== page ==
The newspaper ad placed by a Pittsburgh toy retailer in 1891 was almost guaranteed to pique curiosity: “Ouija, the Wonderful Talking Board,” it read, “a mysterious device that answers questions about the past, present, and future with marvelous accuracy.” Price: $1.50. An instrument that supposedly could put players in contact with the dead, the Ouija board was a marvel in mysticism. Its flat surface bore the letters of the alphabet, the numbers zero to nine, and the utilitarian words “yes,” “no,” and “goodbye,” as well as some symbols and graphics. To play, two or more people had to pose a question, then rely on a teardrop-shaped device, known as a planchette, to guide their hands through the spelling of the answer. That the Ouija showed up in the late 19th century is…

2 min.
carl jung: beyond science

At the turn of the 20th century, psychology was in its infancy. One of its earliest practitioners was Carl Jung, a psychiatrist who, like many of his Swiss peers, believed in a world beyond science. During his long career, Jung explored both the medical and the spiritual aspects of mental illness, as well as parapsychology, or spiritualism, as the field was then known. Two profound experiences Jung had as a student helped shape his thinking. One day while studying at his parents’ house, Jung heard a loud bang that sounded like a gunshot. He ran to the dining room, where he found his mother. She told him that the sound had come from close by. Looking around, the Jungs discovered that the solid-oak dining-room table had split wide open. Since the wood…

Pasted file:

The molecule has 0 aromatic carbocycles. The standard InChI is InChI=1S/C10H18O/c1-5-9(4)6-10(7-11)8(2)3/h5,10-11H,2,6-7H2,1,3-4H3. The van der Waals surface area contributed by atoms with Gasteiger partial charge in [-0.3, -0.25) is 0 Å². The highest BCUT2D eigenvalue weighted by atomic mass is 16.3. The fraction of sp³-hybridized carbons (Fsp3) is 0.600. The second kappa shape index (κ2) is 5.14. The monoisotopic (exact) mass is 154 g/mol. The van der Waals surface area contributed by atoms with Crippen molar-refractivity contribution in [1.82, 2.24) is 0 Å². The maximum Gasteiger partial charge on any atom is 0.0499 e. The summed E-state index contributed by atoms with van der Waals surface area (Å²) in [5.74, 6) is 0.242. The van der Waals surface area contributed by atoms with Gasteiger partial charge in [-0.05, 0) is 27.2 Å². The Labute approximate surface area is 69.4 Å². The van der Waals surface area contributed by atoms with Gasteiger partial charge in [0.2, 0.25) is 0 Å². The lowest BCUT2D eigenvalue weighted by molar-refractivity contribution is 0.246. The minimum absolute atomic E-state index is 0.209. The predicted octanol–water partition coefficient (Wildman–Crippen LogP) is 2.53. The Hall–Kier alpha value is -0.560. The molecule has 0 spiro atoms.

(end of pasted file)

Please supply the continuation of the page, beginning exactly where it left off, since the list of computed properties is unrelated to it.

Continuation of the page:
4 min.
curse of the bambino

In 1918, the Boston Red Sox won their fifth World Series title, a victory attributed to Babe Ruth, the legendary player known to fans as the Great Bambino. During that series, Ruth, a pitcher and an outfielder for the Sox, threw an impressive 17 scoreless innings. Yet two years later, Boston sold Ruth to the Yankees in the off-season for $100,000 in cash and a $300,000 loan, thus setting in motion the most notorious sports curse of all time. Ruth would go on to become one of the most prolific sluggers in baseball, knocking out 714 career home runs and earning the moniker “the Sultan of Swat.” He would draw legions of fans to Yankee Stadium and turn the team, which had until then never won a series, into an American…

2 min.
triple play

CHICAGO CUBS When the Chicago Cubs won a miraculous 103 games in 2016 and went on to take the World Series, a 107-year-old curse was lifted from Wrigley Field. A team once thought permanently doomed was back on top. How the Cubs earned that unfortunate designation is part of baseball lore, and it started with a smelly goat. For game four of the 1945 World Series, Cubs fan William Sianis, owner of the Billy Goat Tavern, showed up with his pet goat in tow. Team owner Phillip K. Wrigley told Sianis that he was welcome but his four-legged companion was not. “Why not the goat?” Sianis asked. “Because the goat stinks.” An enraged Sianis left, uttering the infamous words, “The Cubs ain’t gonna win no more. The Cubs will never win a World Series so…